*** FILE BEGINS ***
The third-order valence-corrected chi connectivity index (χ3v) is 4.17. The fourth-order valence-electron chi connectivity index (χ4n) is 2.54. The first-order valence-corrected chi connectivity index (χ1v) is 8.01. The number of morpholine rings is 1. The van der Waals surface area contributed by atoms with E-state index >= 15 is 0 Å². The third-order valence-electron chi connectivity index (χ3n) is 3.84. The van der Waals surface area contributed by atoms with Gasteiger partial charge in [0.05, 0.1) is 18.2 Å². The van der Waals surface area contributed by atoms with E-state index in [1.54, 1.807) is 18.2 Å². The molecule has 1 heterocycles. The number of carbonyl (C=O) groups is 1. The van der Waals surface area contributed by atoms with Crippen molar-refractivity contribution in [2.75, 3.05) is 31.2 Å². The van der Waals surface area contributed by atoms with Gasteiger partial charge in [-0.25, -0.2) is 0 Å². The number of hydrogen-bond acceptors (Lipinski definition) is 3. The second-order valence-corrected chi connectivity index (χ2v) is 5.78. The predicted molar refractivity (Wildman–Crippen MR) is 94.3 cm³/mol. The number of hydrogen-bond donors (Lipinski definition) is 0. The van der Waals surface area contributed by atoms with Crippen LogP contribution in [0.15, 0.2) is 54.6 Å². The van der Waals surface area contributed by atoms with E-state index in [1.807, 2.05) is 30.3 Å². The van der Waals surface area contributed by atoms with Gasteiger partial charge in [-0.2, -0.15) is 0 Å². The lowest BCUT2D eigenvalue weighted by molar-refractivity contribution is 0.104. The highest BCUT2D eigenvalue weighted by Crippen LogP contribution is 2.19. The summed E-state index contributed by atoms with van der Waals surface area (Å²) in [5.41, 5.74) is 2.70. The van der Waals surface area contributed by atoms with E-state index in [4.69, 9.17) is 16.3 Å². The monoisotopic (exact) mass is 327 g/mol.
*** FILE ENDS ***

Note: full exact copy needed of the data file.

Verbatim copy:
The third-order valence-corrected chi connectivity index (χ3v) is 4.17. The fourth-order valence-electron chi connectivity index (χ4n) is 2.54. The first-order valence-corrected chi connectivity index (χ1v) is 8.01. The number of morpholine rings is 1. The van der Waals surface area contributed by atoms with E-state index >= 15 is 0 Å². The third-order valence-electron chi connectivity index (χ3n) is 3.84. The van der Waals surface area contributed by atoms with Gasteiger partial charge in [0.05, 0.1) is 18.2 Å². The van der Waals surface area contributed by atoms with E-state index in [1.54, 1.807) is 18.2 Å². The molecule has 1 heterocycles. The number of carbonyl (C=O) groups is 1. The van der Waals surface area contributed by atoms with Crippen molar-refractivity contribution in [2.75, 3.05) is 31.2 Å². The van der Waals surface area contributed by atoms with Gasteiger partial charge in [-0.25, -0.2) is 0 Å². The number of hydrogen-bond acceptors (Lipinski definition) is 3. The second-order valence-corrected chi connectivity index (χ2v) is 5.78. The predicted molar refractivity (Wildman–Crippen MR) is 94.3 cm³/mol. The number of hydrogen-bond donors (Lipinski definition) is 0. The van der Waals surface area contributed by atoms with Crippen LogP contribution in [0.15, 0.2) is 54.6 Å². The van der Waals surface area contributed by atoms with E-state index in [1.807, 2.05) is 30.3 Å². The van der Waals surface area contributed by atoms with Gasteiger partial charge in [-0.2, -0.15) is 0 Å². The lowest BCUT2D eigenvalue weighted by molar-refractivity contribution is 0.104. The highest BCUT2D eigenvalue weighted by Crippen LogP contribution is 2.19. The summed E-state index contributed by atoms with van der Waals surface area (Å²) in [5.41, 5.74) is 2.70. The van der Waals surface area contributed by atoms with E-state index in [4.69, 9.17) is 16.3 Å². The monoisotopic (exact) mass is 327 g/mol.